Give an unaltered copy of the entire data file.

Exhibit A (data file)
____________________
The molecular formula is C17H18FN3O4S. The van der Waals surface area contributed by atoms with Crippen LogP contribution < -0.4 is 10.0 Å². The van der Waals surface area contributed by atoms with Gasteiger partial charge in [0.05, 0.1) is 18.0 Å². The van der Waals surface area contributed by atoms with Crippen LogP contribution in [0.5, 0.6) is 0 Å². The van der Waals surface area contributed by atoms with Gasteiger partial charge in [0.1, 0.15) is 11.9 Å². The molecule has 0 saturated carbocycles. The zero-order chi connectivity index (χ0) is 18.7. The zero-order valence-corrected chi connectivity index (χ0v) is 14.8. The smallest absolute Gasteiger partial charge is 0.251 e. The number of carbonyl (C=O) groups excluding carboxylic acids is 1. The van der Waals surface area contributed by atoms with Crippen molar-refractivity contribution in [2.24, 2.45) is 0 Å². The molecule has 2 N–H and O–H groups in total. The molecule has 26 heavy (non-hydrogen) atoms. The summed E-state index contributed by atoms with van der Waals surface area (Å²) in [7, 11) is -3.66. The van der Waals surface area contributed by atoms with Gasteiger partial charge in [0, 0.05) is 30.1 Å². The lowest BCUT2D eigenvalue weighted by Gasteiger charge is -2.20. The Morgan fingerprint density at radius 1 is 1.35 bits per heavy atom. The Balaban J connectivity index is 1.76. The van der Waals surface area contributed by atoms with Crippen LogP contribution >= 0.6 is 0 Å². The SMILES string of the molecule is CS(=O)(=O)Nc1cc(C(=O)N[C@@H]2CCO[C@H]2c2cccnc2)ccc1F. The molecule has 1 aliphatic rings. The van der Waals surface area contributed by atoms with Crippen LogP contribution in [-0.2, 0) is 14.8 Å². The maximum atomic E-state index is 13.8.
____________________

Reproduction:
The molecular formula is C17H18FN3O4S. The van der Waals surface area contributed by atoms with Crippen LogP contribution < -0.4 is 10.0 Å². The van der Waals surface area contributed by atoms with Gasteiger partial charge in [0.05, 0.1) is 18.0 Å². The van der Waals surface area contributed by atoms with Crippen LogP contribution in [0.5, 0.6) is 0 Å². The van der Waals surface area contributed by atoms with Gasteiger partial charge in [0.1, 0.15) is 11.9 Å². The molecule has 0 saturated carbocycles. The zero-order chi connectivity index (χ0) is 18.7. The zero-order valence-corrected chi connectivity index (χ0v) is 14.8. The smallest absolute Gasteiger partial charge is 0.251 e. The number of carbonyl (C=O) groups excluding carboxylic acids is 1. The van der Waals surface area contributed by atoms with Crippen molar-refractivity contribution in [2.24, 2.45) is 0 Å². The molecule has 2 N–H and O–H groups in total. The molecule has 26 heavy (non-hydrogen) atoms. The summed E-state index contributed by atoms with van der Waals surface area (Å²) in [7, 11) is -3.66. The van der Waals surface area contributed by atoms with Gasteiger partial charge in [0, 0.05) is 30.1 Å². The lowest BCUT2D eigenvalue weighted by Gasteiger charge is -2.20. The Morgan fingerprint density at radius 1 is 1.35 bits per heavy atom. The Balaban J connectivity index is 1.76. The van der Waals surface area contributed by atoms with Crippen LogP contribution >= 0.6 is 0 Å². The SMILES string of the molecule is CS(=O)(=O)Nc1cc(C(=O)N[C@@H]2CCO[C@H]2c2cccnc2)ccc1F. The molecule has 1 aliphatic rings. The van der Waals surface area contributed by atoms with Crippen LogP contribution in [-0.2, 0) is 14.8 Å². The maximum atomic E-state index is 13.8.